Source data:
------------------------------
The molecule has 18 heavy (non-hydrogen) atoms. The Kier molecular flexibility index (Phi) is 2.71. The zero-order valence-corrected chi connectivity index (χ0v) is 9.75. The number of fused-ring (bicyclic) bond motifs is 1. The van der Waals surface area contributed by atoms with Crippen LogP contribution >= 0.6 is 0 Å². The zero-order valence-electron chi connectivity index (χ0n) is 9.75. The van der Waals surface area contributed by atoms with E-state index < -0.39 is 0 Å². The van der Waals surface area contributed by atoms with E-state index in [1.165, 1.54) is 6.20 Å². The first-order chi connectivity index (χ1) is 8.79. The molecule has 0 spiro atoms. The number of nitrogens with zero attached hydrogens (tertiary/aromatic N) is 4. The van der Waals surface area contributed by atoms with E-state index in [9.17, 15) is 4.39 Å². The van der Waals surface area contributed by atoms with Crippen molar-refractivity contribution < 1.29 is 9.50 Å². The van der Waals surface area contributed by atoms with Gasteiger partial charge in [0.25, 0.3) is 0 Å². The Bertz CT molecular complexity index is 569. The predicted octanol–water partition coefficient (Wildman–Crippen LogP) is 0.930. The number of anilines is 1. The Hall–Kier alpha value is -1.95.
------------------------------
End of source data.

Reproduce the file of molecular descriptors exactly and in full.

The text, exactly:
The molecule has 18 heavy (non-hydrogen) atoms. The Kier molecular flexibility index (Phi) is 2.71. The zero-order valence-corrected chi connectivity index (χ0v) is 9.75. The number of fused-ring (bicyclic) bond motifs is 1. The van der Waals surface area contributed by atoms with Crippen LogP contribution >= 0.6 is 0 Å². The zero-order valence-electron chi connectivity index (χ0n) is 9.75. The van der Waals surface area contributed by atoms with E-state index < -0.39 is 0 Å². The van der Waals surface area contributed by atoms with E-state index in [1.165, 1.54) is 6.20 Å². The first-order chi connectivity index (χ1) is 8.79. The molecule has 0 spiro atoms. The number of nitrogens with zero attached hydrogens (tertiary/aromatic N) is 4. The van der Waals surface area contributed by atoms with E-state index in [9.17, 15) is 4.39 Å². The van der Waals surface area contributed by atoms with Crippen molar-refractivity contribution < 1.29 is 9.50 Å². The van der Waals surface area contributed by atoms with Gasteiger partial charge in [0.25, 0.3) is 0 Å². The Bertz CT molecular complexity index is 569. The predicted octanol–water partition coefficient (Wildman–Crippen LogP) is 0.930. The number of anilines is 1. The Hall–Kier alpha value is -1.95.